Her close confidant and campaign chair, John Podesta, served as an Obama advisor with a focus on climate policy. Like Obama and Podesta, Clinton certainly seems to appreciate the seriousness of the threat of catastrophic climate change and to strongly support domestic policies and international agreements to reduce carbon emissions. But, like Obama and Podesta, she subscribes to an all-of-the-above energy policy. She promotes domestic drilling for oil and natural gas, including through potentially dangerous fracking.

Although Podesta also won’t speak directly about KXL, he did have some stern words for Canada’s greenhouse gas policies, telling The Guardian, “I think that there is a C02 premium on oil that is coming out of the oil sands and I think that has to be offset through other policies that they need to implement, or else that is a strategy that is likely to result in excessive emissions.”

The newest entry into the Democratic field, former Maryland governor Martin O’Malley, is expected to be a friend to the green energy movement, having made it a focal point of his announcement speech.

Climate change is real. We must create an American jobs agenda to build a new renewable energy future. We must launch a new agenda to rebuild America’s cities as places of Justice and Opportunity for all. And if we take these actions… the dream will live again.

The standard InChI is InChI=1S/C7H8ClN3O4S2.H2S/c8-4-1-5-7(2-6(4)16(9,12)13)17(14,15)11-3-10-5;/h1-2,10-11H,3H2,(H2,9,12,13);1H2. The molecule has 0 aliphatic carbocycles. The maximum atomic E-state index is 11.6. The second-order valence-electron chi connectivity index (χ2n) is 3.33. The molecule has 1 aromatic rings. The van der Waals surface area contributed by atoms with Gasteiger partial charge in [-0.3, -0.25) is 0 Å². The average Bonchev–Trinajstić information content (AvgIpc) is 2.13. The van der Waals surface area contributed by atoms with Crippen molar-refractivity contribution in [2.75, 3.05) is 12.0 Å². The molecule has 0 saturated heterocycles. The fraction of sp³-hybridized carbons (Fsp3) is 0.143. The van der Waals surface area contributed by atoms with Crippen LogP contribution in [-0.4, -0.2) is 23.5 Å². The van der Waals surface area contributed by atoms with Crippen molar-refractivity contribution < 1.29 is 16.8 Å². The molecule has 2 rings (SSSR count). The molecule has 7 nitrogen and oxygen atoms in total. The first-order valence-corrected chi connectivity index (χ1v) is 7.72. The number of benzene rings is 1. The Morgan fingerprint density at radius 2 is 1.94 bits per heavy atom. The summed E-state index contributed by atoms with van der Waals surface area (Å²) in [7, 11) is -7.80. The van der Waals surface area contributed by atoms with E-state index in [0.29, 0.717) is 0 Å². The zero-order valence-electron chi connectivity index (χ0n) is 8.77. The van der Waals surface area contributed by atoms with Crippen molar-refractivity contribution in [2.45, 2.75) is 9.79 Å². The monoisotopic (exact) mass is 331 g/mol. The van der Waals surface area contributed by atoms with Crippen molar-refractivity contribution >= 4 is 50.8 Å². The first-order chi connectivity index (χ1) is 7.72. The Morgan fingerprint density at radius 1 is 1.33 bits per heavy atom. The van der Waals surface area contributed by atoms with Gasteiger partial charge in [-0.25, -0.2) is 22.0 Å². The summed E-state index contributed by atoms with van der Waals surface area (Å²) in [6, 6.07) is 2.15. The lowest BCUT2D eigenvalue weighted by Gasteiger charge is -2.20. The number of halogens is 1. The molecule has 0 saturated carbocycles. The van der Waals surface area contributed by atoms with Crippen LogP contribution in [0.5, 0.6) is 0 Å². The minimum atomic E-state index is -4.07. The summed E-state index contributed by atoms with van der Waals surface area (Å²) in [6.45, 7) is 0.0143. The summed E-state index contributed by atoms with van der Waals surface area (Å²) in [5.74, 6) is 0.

And he’s no johnny-come-lately to the climate change issue. O’Malley has been advocating for a commitment to renewable energy for many years. And he’s got a history of putting money where his mouth is.

More to the present point, O’Malley spoke out against KXL on his Facebook page last November, calling the pipeline “smallball” as an approach to energy policy.

It’s time to reject the either/or and smallball choices facing us on energy. I hope the Senate rejects ‪#‎KeystoneXL‬ – it’s too much carbon dioxide, and not nearly enough jobs (only about 50 jobs permanent once construction is finished).

We need a strategy that invests in innovation to harness the potential of renewable energy. It’s time to build a national renewable energy grid. That would both create hundreds of thousands of jobs, and reduce carbon emissions. With a bold focus on renewable energy, we can solve the climate challenge, unleash America’s innovative spirit, and re-invigorate American economic dynamism.